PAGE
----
It's novice vs. pros in race to operate Va. track

September 16, 1993|By Ross Peddicord | Ross Peddicord,Staff Writer

RICHMOND, Va. -- Jeffrey Taylor, a dentist from Covington, Va., might be considered the least likely of six applicants to be awarded a license to build Virginia's first thoroughbred racetrack.

He is the only potential licensee -- in a group that includes experienced racetrack operators from Kentucky, Maryland, Ohio and Puerto Rico -- who has never run a pari-mutuel facility.

But Taylor indicated in Richmond yesterday that he may file a detailed licensing application with the Virginia Racing Commission before the board's Oct. 1 deadline.

Taylor wants to build a track on land in New Kent County -- halfway between Richmond and Williamsburg -- that is also the site selected by the Maryland Jockey Club, operators of Pimlico and Laurel race courses.

dTC The Virginia board held its final meeting yesterday before it begins accepting applications and starts to evaluate potential licensees, a process that is expected to take as long as six months.

The panel voted to have a liberal amendment policy, allowing applicants to add to their original applications through Jan. 3.

"This doesn't mean we are going to accept dummy applications that can be totally transformed by January," said board chairman John Shenefield, a lawyer who lives in Great Falls, Va., and practices in Washington.

Shenefield said amendments are necessary because there could zoning changes or because potential sites of off-track betting parlors could change after a Nov. 3 election.

In November, voters in Arlington and Alexandria in Northern Virginia will decide whether to permit OTB parlors in their communities. Last year, voters in Falls Church and Fairfax City rejected OTB outlets. Richmond and Virginia Beach voters have approved OTB parlors.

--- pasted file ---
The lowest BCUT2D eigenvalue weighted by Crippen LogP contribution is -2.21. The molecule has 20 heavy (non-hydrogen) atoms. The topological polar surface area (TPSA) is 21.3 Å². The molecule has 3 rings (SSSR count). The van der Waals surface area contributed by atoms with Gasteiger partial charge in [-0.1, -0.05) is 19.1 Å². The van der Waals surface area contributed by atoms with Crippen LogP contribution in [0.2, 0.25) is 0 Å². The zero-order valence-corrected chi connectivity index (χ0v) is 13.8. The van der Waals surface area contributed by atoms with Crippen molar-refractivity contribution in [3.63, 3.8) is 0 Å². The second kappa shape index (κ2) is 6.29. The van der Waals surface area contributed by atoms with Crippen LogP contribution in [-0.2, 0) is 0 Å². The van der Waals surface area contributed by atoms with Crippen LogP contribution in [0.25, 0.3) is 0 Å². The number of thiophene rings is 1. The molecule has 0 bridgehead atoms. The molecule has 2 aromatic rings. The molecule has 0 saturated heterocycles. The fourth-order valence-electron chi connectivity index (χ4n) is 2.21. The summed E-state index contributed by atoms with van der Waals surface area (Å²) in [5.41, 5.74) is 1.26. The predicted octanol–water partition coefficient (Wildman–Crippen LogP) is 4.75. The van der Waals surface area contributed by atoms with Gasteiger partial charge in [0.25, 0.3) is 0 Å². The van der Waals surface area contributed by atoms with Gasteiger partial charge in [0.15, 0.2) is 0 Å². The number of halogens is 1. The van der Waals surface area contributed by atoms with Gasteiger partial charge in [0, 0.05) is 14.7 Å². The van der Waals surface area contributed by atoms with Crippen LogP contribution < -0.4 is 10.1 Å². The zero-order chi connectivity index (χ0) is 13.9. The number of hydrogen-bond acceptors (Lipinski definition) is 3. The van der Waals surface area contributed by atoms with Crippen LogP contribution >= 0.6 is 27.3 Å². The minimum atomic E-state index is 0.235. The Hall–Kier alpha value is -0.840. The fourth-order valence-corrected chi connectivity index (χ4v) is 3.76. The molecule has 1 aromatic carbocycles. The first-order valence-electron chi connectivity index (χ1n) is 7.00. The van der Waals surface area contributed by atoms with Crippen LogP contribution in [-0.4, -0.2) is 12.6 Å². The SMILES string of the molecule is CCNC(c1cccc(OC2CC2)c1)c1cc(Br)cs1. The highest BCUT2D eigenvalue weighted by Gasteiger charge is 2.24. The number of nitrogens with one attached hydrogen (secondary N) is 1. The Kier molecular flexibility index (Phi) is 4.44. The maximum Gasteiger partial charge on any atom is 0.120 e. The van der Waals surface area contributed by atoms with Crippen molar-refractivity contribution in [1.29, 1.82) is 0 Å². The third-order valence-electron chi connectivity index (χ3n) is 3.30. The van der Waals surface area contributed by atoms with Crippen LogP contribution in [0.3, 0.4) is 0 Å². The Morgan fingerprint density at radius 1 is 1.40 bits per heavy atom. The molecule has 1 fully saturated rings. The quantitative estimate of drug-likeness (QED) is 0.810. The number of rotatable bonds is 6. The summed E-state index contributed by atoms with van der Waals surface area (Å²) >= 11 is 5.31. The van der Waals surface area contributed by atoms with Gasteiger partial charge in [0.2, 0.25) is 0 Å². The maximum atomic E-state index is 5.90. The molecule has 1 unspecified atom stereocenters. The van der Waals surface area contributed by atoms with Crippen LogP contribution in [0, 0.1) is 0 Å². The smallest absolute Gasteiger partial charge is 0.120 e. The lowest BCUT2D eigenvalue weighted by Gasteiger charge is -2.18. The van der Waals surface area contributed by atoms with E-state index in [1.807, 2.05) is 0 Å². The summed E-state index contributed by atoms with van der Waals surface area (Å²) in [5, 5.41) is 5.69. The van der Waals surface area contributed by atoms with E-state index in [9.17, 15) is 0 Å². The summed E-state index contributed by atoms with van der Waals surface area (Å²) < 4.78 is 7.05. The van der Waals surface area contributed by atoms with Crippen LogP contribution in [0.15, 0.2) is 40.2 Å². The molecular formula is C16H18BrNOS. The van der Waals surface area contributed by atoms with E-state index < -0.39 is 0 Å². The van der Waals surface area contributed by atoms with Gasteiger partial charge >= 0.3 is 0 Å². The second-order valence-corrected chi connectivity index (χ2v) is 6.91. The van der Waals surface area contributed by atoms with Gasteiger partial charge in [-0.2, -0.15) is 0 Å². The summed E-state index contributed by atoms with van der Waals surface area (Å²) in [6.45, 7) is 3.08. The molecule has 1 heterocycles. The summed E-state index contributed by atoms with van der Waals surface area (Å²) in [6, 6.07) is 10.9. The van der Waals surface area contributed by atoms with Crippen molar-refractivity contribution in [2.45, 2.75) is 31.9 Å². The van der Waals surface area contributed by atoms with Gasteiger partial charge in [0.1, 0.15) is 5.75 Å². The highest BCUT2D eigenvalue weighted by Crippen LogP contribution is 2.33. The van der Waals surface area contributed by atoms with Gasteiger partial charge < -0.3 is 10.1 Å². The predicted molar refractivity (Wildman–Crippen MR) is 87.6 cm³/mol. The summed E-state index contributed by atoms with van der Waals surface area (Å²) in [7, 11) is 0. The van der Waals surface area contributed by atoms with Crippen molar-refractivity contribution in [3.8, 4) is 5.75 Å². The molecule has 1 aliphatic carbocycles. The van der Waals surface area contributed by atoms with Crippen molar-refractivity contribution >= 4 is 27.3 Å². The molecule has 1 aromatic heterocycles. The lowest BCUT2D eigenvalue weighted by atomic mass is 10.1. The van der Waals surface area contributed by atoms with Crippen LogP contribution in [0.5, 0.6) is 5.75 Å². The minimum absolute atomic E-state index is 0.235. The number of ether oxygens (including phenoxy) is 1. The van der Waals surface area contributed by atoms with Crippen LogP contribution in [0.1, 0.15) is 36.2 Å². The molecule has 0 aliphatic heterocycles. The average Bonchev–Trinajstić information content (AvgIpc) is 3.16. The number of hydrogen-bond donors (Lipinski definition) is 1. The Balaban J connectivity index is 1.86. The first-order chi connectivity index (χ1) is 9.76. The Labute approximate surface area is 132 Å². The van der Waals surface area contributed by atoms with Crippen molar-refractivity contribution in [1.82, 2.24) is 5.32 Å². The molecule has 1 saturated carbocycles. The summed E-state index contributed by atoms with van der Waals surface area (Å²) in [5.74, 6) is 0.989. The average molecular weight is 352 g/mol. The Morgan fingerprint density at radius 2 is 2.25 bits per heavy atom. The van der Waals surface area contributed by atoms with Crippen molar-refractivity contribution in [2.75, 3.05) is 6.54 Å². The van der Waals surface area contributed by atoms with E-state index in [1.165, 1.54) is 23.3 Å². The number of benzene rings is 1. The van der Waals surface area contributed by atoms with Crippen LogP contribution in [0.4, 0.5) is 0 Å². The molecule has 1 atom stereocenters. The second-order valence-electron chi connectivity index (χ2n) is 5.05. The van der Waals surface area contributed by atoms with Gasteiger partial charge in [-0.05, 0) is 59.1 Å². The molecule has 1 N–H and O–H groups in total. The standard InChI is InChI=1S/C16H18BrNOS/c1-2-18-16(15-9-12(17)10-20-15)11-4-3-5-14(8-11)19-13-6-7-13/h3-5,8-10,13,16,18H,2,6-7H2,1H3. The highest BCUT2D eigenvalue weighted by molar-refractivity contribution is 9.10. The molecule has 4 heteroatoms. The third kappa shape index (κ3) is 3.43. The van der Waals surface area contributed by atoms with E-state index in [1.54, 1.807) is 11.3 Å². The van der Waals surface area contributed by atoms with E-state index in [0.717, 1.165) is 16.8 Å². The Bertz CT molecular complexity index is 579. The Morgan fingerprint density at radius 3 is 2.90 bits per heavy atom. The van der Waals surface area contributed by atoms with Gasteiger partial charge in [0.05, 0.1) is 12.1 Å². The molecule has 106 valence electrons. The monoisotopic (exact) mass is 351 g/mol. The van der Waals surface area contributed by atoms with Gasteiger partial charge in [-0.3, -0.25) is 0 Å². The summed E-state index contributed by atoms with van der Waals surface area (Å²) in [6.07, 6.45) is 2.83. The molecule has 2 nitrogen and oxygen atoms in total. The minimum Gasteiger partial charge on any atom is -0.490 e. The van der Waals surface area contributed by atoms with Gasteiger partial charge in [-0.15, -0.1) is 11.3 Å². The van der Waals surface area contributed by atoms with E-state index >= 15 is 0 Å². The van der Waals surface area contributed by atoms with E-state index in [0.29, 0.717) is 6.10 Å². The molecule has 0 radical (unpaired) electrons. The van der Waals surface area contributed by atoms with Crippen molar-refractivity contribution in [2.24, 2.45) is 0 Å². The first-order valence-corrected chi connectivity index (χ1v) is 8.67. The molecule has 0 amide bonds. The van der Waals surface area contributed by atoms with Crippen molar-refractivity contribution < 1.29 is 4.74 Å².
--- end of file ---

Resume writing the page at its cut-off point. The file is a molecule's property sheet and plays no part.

Board member Arthur Arundel said yesterday that the panel could approve more than one application.

"There is nothing that prohibits us from granting two licenses," Arundel said. Such a scenario would likely include construction of a harness track at one end of the state and a flat track at the other.

However, Shenefield said he thinks each of the six applicants plans to be the sole operator of a single Virginia track.

The other principal players -- all present at yesterday's meeting -- included:

* Churchill Downs president Tom Meeker, who said the Hampton Roads Sports Authority has granted funding for his proposed track in Virginia Beach. "We're all set in every respect," Meeker said.

* Joe De Francis, of Pimlico/Laurel, said he has settled on the New Kent location for the Maryland Jockey Club's proposed track, although the possibility of switching to a site in Loudoun County may be considered during the amendment period.

* Bill Miller, executive vice president of the Virginia Racing Associates, which is planning a track in Portsmouth, where plans have been approved for his project.

* Arnold Stansley, general manager of Toledo Raceway in Ohio, and Fred Kohler, representing James J. Wilson's Virginia Jockey Club also were present. Stansley prefers the New Kent site. Wilson, who operates El Comandante Race Course in San Juan, Puerto Rico, wants a site in Prince William County near Gainesville.

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